Despite our efforts and those of other institutions across Latin America, there remain barriers when it comes to access to theological education. The most common barriers are financial and a lack of education. ESEPA has sought to respond to the educational needs, especially those of regional pastors, through our regional extensions. The groups we bring together are similar in their education background so we can design our courses around their needs and deliver the courses in a suitable manner. Two of our extension campuses meet for one week every two months. They have a facility that provides room and board for the week, which gives the professor the additional benefit of interacting with students outside of class.
The greatest barrier to access is financial. The cost of higher education is prohibitive and so many pastors simply go without. ESEPA has sought to overcome the financial barrier through a model that allows for local churches to commit monthly funds in exchange for a certain number of members to have access to courses each semester. The cost of one course, not per credit, at ESEPA is $110. The total cost of a 4-year degree is roughly $3,500, which represents a fraction of the cost in the U.S., yet it is a tremendous barrier here.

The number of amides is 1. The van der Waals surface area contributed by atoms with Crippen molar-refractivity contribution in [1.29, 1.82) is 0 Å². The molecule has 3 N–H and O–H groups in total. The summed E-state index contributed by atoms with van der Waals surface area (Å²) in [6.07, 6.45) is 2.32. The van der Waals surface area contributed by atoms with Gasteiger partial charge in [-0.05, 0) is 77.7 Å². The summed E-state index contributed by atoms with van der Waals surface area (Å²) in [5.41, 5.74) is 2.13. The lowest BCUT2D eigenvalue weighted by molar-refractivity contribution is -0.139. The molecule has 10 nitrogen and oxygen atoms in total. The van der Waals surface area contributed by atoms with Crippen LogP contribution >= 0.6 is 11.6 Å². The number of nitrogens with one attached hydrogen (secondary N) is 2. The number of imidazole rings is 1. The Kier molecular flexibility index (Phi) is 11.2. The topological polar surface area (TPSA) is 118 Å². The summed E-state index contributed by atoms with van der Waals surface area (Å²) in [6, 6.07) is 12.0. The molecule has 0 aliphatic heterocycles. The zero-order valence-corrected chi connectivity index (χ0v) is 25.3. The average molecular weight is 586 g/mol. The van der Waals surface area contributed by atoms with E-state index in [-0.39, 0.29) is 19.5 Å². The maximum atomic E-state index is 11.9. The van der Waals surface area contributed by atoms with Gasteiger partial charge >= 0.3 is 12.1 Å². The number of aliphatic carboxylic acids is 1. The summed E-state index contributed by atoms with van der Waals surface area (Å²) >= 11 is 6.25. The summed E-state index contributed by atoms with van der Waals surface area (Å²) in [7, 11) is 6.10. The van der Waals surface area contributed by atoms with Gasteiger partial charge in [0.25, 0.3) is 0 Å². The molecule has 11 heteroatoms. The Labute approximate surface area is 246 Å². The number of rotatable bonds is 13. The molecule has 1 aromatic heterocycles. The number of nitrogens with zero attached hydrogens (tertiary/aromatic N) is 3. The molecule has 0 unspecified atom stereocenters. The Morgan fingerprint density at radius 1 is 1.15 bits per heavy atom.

The agreement that we have reached in partnership with local churches is to allow them a particular number of students full-time in exchange for monthly payment. The structure is tiered in order to offer a variety of possibilities, for example for $60 per month a church can send two students full-time and year round. Normally each student would pay roughly $1,320 to take the same number of classes but through the church they have access for $720. The positive side for ESEPA is that it helps retain students and offers monthly income to cover the various monthly expenses incurred by a brick-and-mortar institution. The tiers continue offering 5 students for $120 per month and 15 students for $240 per month. While these agreements have opened the doors for a number of students to be able to study, the reality is that financial barriers remain that prevent many others from having the opportunity.
Our vision as an institution is to provide quality education for pastors and lay leaders that adequately prepares them for the ministry. In the case of those who are already in ministry, our goal is no different. We want to equip them to better serve the people to whom they have been called. God has used ESEPA over our 32-year history to impact a large number of students and churches. We believe that God has positioned in such a way as to have an exponentially larger impact in the future as the institution continues to grow. We currently serve nearly 400 students across all of our programs with nearly 200 of those students enrolled in bachelor’s level or above.